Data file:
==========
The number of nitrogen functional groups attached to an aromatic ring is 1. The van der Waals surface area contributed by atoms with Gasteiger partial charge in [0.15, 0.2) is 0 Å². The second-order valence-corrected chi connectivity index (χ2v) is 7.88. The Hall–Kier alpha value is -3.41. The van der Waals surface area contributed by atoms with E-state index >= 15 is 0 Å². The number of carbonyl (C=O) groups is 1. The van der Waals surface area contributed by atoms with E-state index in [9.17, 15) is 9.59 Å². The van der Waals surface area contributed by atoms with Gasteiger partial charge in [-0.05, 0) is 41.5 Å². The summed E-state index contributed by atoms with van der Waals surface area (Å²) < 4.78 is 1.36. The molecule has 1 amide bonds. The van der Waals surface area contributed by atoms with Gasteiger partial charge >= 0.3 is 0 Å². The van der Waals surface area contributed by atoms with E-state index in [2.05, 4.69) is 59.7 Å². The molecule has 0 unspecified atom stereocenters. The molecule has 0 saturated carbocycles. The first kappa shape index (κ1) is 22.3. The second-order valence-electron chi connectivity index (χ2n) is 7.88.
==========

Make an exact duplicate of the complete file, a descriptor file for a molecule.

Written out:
The number of nitrogen functional groups attached to an aromatic ring is 1. The van der Waals surface area contributed by atoms with Gasteiger partial charge in [0.15, 0.2) is 0 Å². The second-order valence-corrected chi connectivity index (χ2v) is 7.88. The Hall–Kier alpha value is -3.41. The van der Waals surface area contributed by atoms with E-state index >= 15 is 0 Å². The number of carbonyl (C=O) groups is 1. The van der Waals surface area contributed by atoms with E-state index in [9.17, 15) is 9.59 Å². The van der Waals surface area contributed by atoms with Gasteiger partial charge in [-0.05, 0) is 41.5 Å². The summed E-state index contributed by atoms with van der Waals surface area (Å²) < 4.78 is 1.36. The molecule has 1 amide bonds. The van der Waals surface area contributed by atoms with Gasteiger partial charge >= 0.3 is 0 Å². The van der Waals surface area contributed by atoms with E-state index in [2.05, 4.69) is 59.7 Å². The molecule has 0 unspecified atom stereocenters. The molecule has 0 saturated carbocycles. The first kappa shape index (κ1) is 22.3. The second-order valence-electron chi connectivity index (χ2n) is 7.88.